PCMH+ quality reports surprisingly underwhelming

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At the MAPOC and Care Management committee meetings we finally received the promised quality evaluation of PCMH +’s first year. PCMH+ is DSS’s experimental new payment program that now covers 165,432 HUSKY members. We only received information on the 13 mainly process measures. These measures were chosen as basis for shared savings payments, not for evaluation or for underservice monitoring and detection. But even on those 13 results were disappointing. Despite some improvement across the entire HUSKY program, ER visits and hospital readmissions, the only underservice measures, were significantly worse for members assigned to the PCMH+ ACOs than for the control group. There was no change in consumer satisfaction surveys despite very low performance on measures of providers talking with consumers about specific health goals and things that make it hard to care for themselves. These should be a hallmark of a community-based health program such as PCMH+. These are our best hope for improving health and generating savings. The report answered almost none of the questions submitted by advocates or reporting on any of the evaluation metrics provided to DSS, at their request, in developing the program. Frankly, we expected more. We expected to see progress by first adopters taking low-hanging fruit. Research usually finds that improvements happen early in metrics that groups are paid for, with erosion in others. But we did not see improvement in the PCMH+ payment metrics and we weren’t given others. It’s unclear why DSS did not wait until these results were available to add an additional 56,000 people to the program. There were no plans offered to address the problem, just promises that things will improve in the second year.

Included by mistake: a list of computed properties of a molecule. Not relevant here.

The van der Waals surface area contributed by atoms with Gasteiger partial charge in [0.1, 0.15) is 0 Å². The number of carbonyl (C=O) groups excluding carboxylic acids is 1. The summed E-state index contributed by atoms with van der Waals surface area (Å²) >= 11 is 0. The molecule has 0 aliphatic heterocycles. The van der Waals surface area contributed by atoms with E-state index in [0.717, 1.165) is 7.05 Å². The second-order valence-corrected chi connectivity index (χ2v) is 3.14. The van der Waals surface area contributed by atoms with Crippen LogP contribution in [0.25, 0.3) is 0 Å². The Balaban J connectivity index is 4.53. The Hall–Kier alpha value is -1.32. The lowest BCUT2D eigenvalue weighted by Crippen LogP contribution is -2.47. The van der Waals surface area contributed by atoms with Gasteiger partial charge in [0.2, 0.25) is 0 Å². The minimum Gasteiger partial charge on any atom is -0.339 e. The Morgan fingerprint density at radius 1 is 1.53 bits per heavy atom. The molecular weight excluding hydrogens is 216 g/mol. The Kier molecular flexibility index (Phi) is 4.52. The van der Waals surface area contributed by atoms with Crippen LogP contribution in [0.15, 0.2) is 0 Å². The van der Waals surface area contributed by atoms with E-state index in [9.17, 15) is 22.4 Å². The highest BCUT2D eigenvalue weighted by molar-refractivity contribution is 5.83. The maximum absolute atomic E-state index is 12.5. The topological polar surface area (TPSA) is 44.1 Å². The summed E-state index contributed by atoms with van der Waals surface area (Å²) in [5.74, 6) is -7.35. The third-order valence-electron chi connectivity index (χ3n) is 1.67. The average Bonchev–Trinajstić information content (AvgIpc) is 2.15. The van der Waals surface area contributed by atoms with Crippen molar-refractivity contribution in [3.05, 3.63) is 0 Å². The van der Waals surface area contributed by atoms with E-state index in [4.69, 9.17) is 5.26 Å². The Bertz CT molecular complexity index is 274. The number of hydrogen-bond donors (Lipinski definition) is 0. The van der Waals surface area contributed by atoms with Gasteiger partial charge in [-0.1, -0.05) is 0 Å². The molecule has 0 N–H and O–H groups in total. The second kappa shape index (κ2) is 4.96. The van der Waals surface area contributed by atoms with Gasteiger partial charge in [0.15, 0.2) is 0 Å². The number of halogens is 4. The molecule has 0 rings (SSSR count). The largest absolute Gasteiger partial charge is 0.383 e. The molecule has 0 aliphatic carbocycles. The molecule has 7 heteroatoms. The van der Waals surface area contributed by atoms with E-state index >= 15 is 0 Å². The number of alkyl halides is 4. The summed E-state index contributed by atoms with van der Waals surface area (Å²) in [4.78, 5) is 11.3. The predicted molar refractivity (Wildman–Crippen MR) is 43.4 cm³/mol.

We will hear about savings from the PCMH+ program next month. The state’s presentation this month suggested that other shared savings programs achieve 18% savings. We look forward to seeing that. The state is spending $10 million per year on PCMH+; that is about the cost of care for 2,000 of the working HUSKY parents who were cut from the program in 2016.